Skeptophilia (skep-to-fil-i-a) (n.) - the love of logical thought, skepticism, and thinking critically. Being an exploration of the applications of skeptical thinking to the world at large, with periodic excursions into linguistics, music, politics, cryptozoology, and why people keep seeing the face of Jesus on grilled cheese sandwiches.

Monday, August 24, 2020

How to prove you exist

Let me say right up front that I don't mean any of what I'm saying here as criticism of the researchers themselves.

But there are times that it is damn frustrating that the research has to be done in the first place.

This comes up because of a paper that was published in Proceedings of the National Academy of Sciences a couple of weeks ago, by a team led by Jeremy Jabbour of the Department of Psychology at Northwestern University.  In "Robust Evidence for Bisexual Orientation Among Men," we read:
The question whether some men have a bisexual orientation—that is, whether they are substantially sexually aroused and attracted to both sexes—has remained controversial among both scientists and laypersons.  Skeptics believe that male sexual orientation can only be homosexual or heterosexual, and that bisexual identification reflects nonsexual concerns, such as a desire to deemphasize homosexuality.  Although most bisexual-identified men report that they are attracted to both men and women, self-report data cannot refute these claims.  Patterns of physiological (genital) arousal to male and female erotic stimuli can provide compelling evidence for male sexual orientation.  (In contrast, most women provide similar physiological responses to male and female stimuli.)  We investigated whether men who self-report bisexual feelings tend to produce bisexual arousal patterns.  Prior studies of this issue have been small, used potentially invalid statistical tests, and produced inconsistent findings.  We combined nearly all previously published data (from eight previous studies in the United States, United Kingdom, and Canada), yielding a sample of 474 to 588 men (depending on analysis).  All participants were cisgender males.  Highly robust results showed that bisexual-identified men’s genital and subjective arousal patterns were more bisexual than were those who identified as exclusively heterosexual or homosexual.  These findings support the view that male sexual orientation contains a range, from heterosexuality, to bisexuality, to homosexuality.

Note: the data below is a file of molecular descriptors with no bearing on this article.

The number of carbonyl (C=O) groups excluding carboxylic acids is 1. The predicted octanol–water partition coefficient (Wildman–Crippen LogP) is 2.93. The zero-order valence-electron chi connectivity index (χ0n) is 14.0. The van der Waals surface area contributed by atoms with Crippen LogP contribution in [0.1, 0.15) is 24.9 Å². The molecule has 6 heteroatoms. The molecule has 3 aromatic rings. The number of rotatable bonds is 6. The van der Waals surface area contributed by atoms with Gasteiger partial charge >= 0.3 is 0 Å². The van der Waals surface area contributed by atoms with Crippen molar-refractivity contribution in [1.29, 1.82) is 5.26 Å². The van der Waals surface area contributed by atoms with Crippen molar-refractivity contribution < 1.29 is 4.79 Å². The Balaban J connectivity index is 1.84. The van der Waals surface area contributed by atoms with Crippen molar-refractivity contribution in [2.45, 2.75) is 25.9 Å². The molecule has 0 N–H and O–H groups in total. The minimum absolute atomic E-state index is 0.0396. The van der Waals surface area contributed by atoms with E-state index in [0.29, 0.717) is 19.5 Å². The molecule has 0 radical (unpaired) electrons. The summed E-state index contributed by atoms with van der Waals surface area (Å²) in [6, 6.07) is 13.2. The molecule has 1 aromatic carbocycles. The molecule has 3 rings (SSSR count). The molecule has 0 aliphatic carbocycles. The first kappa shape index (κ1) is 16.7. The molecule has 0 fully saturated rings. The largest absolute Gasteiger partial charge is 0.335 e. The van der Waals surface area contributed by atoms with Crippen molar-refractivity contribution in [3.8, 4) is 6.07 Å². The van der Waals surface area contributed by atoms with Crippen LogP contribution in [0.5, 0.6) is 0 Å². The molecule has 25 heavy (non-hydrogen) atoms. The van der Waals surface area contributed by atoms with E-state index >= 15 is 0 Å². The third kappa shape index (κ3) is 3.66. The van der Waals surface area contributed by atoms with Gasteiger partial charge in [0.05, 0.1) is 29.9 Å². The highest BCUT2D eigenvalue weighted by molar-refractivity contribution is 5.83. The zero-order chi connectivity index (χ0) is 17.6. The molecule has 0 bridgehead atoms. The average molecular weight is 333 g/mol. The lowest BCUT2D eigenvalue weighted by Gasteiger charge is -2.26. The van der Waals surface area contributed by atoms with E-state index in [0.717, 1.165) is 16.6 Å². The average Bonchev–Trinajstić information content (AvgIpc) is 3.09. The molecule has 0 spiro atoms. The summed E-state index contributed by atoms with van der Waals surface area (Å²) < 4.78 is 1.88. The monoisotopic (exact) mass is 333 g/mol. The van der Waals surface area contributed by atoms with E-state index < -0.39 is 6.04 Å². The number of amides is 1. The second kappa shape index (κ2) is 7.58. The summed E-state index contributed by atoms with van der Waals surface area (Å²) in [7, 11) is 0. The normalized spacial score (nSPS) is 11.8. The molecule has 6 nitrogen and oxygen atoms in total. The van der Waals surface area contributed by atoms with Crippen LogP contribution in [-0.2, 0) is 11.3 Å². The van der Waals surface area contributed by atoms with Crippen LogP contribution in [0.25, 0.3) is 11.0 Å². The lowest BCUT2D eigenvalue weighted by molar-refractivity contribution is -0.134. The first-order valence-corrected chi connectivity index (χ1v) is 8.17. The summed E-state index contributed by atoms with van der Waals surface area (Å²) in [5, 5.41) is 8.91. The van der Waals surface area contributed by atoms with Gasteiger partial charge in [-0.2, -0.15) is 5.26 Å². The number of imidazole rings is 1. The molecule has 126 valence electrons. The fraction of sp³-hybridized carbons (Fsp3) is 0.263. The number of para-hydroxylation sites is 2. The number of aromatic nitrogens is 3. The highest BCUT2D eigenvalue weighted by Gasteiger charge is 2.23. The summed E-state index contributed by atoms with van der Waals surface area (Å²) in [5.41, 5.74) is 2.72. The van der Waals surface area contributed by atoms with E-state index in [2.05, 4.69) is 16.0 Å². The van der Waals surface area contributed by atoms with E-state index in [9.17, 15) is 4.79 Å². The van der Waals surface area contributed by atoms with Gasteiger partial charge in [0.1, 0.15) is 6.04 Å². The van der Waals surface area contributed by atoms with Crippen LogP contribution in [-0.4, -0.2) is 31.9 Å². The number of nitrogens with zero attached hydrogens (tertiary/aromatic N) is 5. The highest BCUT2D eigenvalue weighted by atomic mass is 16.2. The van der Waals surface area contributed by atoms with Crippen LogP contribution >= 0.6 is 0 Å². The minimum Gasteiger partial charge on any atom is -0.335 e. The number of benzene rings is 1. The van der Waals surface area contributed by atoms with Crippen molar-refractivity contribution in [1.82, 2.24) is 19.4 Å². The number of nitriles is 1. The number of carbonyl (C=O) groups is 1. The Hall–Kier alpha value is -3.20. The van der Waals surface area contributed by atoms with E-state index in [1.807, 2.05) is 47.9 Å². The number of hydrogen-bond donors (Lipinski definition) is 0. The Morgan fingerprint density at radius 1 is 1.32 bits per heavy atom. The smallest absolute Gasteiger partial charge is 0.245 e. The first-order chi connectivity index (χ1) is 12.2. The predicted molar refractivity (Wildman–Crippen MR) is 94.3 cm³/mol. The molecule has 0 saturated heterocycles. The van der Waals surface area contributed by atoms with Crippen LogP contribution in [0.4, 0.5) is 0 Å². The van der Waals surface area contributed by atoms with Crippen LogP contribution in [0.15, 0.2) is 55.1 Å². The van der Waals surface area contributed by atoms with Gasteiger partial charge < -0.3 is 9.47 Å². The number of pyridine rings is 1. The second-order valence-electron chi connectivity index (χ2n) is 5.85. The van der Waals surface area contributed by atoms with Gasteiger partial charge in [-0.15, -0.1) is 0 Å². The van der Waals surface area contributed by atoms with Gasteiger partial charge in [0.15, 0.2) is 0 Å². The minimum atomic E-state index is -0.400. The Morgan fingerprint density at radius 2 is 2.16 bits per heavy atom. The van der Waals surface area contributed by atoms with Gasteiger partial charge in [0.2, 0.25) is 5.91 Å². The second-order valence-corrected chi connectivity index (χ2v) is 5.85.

So basically what they did was to show naked pics of both men and women to self-identified bisexual guys, and check to see if they got hard-ons from both.

Like I said in the first sentence, I'm glad this research was done, because there is doubt out there.  I've heard that doubt go two ways -- that bisexuals are straight people looking for attention or for a kinky thrill, or that bisexuals are gay people who are afraid to admit it.  I remember clearly being told by a student -- long before I was out of the closet -- that she could understand there being homosexuals and heterosexuals, but she couldn't see how there could be bisexuals.  "How can they be attracted to both at the same time?" she asked me.  "Why don't they just make up their minds?"

I fell back on the research -- that bisexuality and the spectrum-nature of sexual orientation was well-established -- but even after seeing the data, she wasn't convinced.  "I just don't believe it," she said.